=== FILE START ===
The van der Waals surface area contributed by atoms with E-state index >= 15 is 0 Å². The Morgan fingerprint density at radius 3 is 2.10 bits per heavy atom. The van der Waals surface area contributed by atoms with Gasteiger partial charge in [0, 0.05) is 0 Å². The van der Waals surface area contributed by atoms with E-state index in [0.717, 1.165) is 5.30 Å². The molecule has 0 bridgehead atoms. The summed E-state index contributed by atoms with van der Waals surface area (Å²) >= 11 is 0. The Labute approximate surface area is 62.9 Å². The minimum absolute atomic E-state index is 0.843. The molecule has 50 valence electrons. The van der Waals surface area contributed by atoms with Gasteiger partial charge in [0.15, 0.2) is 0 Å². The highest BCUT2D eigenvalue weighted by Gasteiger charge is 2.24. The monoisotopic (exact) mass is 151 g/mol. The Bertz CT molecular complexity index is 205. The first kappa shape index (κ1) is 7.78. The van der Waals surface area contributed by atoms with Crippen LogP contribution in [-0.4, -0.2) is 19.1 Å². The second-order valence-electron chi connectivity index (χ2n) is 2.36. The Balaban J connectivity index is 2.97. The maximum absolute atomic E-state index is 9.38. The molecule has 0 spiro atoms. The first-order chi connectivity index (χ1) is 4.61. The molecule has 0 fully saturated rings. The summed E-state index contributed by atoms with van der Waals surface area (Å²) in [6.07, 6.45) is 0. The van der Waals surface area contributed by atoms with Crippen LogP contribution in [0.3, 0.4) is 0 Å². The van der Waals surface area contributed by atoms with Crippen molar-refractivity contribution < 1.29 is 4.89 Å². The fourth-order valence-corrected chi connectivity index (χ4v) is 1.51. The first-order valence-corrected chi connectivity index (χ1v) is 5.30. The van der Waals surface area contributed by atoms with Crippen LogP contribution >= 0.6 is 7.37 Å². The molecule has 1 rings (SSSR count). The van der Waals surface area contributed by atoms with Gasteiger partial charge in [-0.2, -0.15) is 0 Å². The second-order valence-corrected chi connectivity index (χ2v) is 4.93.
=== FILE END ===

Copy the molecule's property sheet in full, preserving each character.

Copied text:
The van der Waals surface area contributed by atoms with E-state index >= 15 is 0 Å². The Morgan fingerprint density at radius 3 is 2.10 bits per heavy atom. The van der Waals surface area contributed by atoms with Gasteiger partial charge in [0, 0.05) is 0 Å². The van der Waals surface area contributed by atoms with E-state index in [0.717, 1.165) is 5.30 Å². The molecule has 0 bridgehead atoms. The summed E-state index contributed by atoms with van der Waals surface area (Å²) >= 11 is 0. The Labute approximate surface area is 62.9 Å². The minimum absolute atomic E-state index is 0.843. The molecule has 50 valence electrons. The van der Waals surface area contributed by atoms with Gasteiger partial charge in [0.15, 0.2) is 0 Å². The highest BCUT2D eigenvalue weighted by Gasteiger charge is 2.24. The monoisotopic (exact) mass is 151 g/mol. The Bertz CT molecular complexity index is 205. The first kappa shape index (κ1) is 7.78. The van der Waals surface area contributed by atoms with Crippen LogP contribution in [-0.4, -0.2) is 19.1 Å². The second-order valence-electron chi connectivity index (χ2n) is 2.36. The Balaban J connectivity index is 2.97. The maximum absolute atomic E-state index is 9.38. The molecule has 0 spiro atoms. The first-order chi connectivity index (χ1) is 4.61. The molecule has 0 fully saturated rings. The summed E-state index contributed by atoms with van der Waals surface area (Å²) in [6.07, 6.45) is 0. The van der Waals surface area contributed by atoms with Crippen LogP contribution in [0.3, 0.4) is 0 Å². The van der Waals surface area contributed by atoms with Crippen molar-refractivity contribution < 1.29 is 4.89 Å². The fourth-order valence-corrected chi connectivity index (χ4v) is 1.51. The first-order valence-corrected chi connectivity index (χ1v) is 5.30. The van der Waals surface area contributed by atoms with Crippen LogP contribution >= 0.6 is 7.37 Å². The molecule has 1 rings (SSSR count). The van der Waals surface area contributed by atoms with Gasteiger partial charge in [-0.2, -0.15) is 0 Å². The second-order valence-corrected chi connectivity index (χ2v) is 4.93.